Canadian Ben Lesage returns to rugby tests after exiting the World Cup with a broken hand

Canadian Ben Lesage returns to rugby tests after exiting the World Cup with a broken hand

The last time Ben Lessig played for Canada, he broke his hand. And he kept playing.

It happened four minutes after Canada’s opening game at the 2019 Rugby World Cup, with a 48-7 defeat to Italy on September 26 in Fukuoka. He had to deal with an Italian whose knee fell to his hand as he came down.

“I quickly realized there was something wrong with my hand, but as you do, you’re back in the game and waiting for the next stop,” the Toronto Arrows said.

It came in the eighth minute as Italy scored their first attempt in the match, allowing Lesage to try and tag a physicist for some attention.

WATCH Canada lost to Italy the last time LeSage played for the men’s national rugby team:

The Italians scored early and often and doubled the score 48-7 in a devastating defeat to Rugby Canada. 1:06

“The clinic ran right in front of me to (center) Nick Blevins who went head-to-head and broke his jaw 30 seconds ago. He was standing there holding his jaw. So all the attention went to Blevins and understandably said Lesage.

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Blevins was replaced by Ciaran Hearn. LeSage, aware of the substitute full-back’s options on the bench, gritted his teeth and carried on.

“I can say it’s over (and) if this is going to be my only World Cup match, I might try to get 80 minutes,” he said. “So I scored a little bit more goals in the first half, took my painkiller and tried to seize the moment.”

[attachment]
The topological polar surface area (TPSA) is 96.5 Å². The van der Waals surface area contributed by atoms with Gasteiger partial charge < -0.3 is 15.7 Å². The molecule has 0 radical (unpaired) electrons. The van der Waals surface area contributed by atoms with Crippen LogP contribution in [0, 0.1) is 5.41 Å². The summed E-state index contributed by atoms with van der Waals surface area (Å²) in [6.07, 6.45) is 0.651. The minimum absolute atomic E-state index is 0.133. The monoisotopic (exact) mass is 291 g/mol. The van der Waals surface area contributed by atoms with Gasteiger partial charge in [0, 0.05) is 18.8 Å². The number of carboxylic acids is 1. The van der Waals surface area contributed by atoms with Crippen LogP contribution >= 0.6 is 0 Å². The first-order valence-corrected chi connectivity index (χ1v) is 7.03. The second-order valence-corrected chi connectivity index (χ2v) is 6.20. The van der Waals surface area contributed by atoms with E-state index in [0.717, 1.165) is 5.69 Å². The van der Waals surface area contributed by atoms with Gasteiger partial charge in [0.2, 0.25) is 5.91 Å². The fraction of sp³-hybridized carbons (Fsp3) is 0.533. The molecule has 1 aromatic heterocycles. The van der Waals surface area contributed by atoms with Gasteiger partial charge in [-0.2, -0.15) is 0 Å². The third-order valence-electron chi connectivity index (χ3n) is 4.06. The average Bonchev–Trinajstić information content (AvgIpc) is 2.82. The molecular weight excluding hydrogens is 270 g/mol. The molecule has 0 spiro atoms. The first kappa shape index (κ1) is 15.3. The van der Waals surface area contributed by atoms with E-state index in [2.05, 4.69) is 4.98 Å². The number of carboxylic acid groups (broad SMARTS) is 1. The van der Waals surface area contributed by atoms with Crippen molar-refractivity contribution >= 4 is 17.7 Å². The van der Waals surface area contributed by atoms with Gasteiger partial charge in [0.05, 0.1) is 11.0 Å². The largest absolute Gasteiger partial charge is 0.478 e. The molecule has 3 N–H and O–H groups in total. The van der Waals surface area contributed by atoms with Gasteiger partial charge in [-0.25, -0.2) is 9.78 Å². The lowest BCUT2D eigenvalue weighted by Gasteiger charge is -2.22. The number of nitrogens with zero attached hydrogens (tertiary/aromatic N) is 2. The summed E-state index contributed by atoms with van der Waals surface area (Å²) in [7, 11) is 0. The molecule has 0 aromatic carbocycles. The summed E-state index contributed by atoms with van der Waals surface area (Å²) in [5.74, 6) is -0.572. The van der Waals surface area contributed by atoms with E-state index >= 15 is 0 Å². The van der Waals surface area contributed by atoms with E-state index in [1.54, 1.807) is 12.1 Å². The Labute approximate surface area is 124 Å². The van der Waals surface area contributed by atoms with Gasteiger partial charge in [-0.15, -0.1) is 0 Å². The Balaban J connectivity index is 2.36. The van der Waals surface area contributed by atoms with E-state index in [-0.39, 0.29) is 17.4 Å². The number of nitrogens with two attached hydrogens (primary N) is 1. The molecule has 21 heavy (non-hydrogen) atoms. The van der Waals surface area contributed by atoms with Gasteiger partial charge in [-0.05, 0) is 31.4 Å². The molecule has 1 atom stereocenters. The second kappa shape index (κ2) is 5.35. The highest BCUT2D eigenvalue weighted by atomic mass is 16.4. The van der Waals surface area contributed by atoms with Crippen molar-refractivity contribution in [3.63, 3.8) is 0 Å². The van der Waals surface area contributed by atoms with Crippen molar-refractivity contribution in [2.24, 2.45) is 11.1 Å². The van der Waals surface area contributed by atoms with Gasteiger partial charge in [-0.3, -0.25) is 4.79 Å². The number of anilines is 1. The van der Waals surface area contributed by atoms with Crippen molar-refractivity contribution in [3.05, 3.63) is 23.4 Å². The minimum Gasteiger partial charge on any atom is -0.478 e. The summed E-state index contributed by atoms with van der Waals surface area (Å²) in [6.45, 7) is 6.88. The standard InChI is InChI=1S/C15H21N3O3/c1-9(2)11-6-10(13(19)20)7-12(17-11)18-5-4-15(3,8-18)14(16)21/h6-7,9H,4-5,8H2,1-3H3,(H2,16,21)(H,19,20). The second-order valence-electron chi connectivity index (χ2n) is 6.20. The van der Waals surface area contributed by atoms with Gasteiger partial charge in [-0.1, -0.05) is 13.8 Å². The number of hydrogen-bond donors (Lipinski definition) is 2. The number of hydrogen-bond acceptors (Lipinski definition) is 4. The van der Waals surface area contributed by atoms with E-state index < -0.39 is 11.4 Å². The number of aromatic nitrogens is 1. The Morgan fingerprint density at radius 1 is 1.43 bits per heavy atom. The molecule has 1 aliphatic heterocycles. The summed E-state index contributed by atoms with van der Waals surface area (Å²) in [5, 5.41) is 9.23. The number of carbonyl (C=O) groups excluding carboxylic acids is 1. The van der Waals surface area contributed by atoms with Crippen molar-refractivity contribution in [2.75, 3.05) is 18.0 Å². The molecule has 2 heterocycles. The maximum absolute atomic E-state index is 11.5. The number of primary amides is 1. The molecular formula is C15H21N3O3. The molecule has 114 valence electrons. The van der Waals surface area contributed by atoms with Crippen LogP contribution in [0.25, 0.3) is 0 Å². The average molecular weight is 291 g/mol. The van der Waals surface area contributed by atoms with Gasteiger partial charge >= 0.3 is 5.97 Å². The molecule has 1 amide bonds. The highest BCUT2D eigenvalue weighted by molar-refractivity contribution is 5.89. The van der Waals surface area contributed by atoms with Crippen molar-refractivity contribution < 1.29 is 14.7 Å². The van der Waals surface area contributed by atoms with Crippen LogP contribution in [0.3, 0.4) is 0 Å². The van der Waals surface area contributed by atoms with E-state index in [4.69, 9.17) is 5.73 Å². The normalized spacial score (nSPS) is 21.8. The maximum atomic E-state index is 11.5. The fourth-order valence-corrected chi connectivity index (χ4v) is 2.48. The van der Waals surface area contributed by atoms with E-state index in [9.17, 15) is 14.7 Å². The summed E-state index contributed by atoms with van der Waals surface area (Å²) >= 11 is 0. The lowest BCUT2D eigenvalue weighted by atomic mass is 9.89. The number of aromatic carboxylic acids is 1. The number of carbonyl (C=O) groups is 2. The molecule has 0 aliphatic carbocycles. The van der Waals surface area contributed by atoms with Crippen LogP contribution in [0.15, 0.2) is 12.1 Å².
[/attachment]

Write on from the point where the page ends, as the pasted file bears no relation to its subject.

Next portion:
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It was later revealed that he had fractured the third metatarsal bone in his right hand.

Back to the international stage

The 25-year-old LeSage donned the Maple Leaf jersey again on Saturday as the 23rd-seeded Canadian take on sixth-seeded Wales at Principality Stadium in Cardiff. Third seed Canada will face England in Twickenham on July 10.

“What a challenge I have to face. I am very excited,” said LeSage of taking on such an outstanding challenge in Canada’s first game after the World Cup.

Coach Kingsley Jones’ other darts starting on Saturday 15 are forwards Lucas Rumbal, Andrew Quatrin, Saki Vekelani and middle Ross Broad. Alternates include fellow darts Tyler Rowland and Cole Keith.

Rampal will lead Canada with Lesage as deputy captain.

While Wales lost 10 players on the British and Irish Lions tour of South Africa, coach Wayne Bevak fielded a squad that included veterans Jonathan Davies (88 games) and Lee Halfpenny (95). Pivac appointed two unfolded appetizers with three others on the bench.

“I don’t expect anyone on our team to expect to go out for a training session or anything like that,” LeSage said.

“You either go inside your shell or you really accept this challenge and understand the opportunity that lies ahead,” he added.

Saturday’s Canadian start includes Braude, Vikilani, Quinn Ngawati and Cooper Coats with Roland, Donald Carson and Michael Smith making their debuts on the bench.